The US Supreme Court on Tuesday issued a per curiam opinion in Retirement Plans Committee of IBM v. Jander, “leaving it to the Second Circuit whether to determine their merits, taking such action as it deems appropriate” regarding arguments raised in the petitioners’ brief.
IBM offered employees the opportunity to invest in the company through an Employee Stock Ownership Plan (ESOP), in which respondent Larry Jander, along with others, took part. In 2013 IBM was projected to lose $700 million. It did not disclose the losses, and instead incorrectly valued its business at $2 billion. IBM’s stock consequently dropped by more than $12 a share. Jander and other retirement participants had purchased over $100 million in ESOP shares before the price dropped.
Jander brought suit in the US District Court for the Southern District of New York, arguing that the Retirement Plans Committee of IBM should have disclosed the true value of the business or at least frozen further stock investments. The district court dismissed the case, and Jander appealed to the US Court of Appeals for the Second Circuit, which reversed the district court’s decision and found that the disclosure of the true value of the microelectronics business was inevitable. The Second Circuit denied the Retirement Plans Committee’s request for a rehearing en banc, so a petition for a writ of certiorari was filed in March. This petition was granted in June, and the case was argued in November.
The question presented in this case primarily concerned whether the “more harm than good” pleading standard, established in 2013 by the Supreme Court ruling in Fifth Third Bancorp v. Dudenhoeffer, could be satisfied by allegations that an inevitable disclosure of an alleged fraud generally increases harm over time. In Dudenhoeffer, the court held that a plaintiff must “plausibly allege an alternative action that the defendant could have taken that would have been consistent with the securities laws and that a prudent fiduciary in the same circumstances would not have viewed as more likely to harm the fund than to help it” in order to state claim for “breach of a duty of prudence” imposed on plan fiduciaries by the Employee Retirement Income Security Act of 1974 (ERISA).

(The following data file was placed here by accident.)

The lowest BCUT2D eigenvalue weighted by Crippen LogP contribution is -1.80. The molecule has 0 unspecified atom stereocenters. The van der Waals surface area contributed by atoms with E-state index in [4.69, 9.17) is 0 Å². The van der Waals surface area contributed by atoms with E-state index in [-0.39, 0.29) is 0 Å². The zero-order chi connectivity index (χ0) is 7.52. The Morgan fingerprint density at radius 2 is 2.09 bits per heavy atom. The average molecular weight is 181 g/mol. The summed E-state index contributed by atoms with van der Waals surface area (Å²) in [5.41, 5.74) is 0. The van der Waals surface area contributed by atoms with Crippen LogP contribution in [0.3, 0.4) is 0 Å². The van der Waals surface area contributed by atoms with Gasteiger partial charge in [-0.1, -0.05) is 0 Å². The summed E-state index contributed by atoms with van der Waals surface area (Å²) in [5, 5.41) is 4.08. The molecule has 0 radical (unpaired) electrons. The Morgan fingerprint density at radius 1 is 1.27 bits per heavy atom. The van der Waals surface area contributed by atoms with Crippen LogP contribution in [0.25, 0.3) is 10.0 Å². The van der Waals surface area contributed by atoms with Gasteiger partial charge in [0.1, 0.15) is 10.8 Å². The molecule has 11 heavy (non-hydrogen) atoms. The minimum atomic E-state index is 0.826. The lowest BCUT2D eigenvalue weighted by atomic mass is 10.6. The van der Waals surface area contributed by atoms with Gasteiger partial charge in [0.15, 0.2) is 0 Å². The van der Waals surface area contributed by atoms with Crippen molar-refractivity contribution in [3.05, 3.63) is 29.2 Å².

The opinion noted that the IBM Retirement Plans Committee had argued that ERISA imposes no duty on an ESOP fiduciary to act on inside information. However, the court decided not to address those issues because the lower court had not.
Overall, the court determined that the Second Circuit should have the opportunity to decide whether to “entertain these arguments in the first instance,” and so it vacated the judgment below and remanded the case.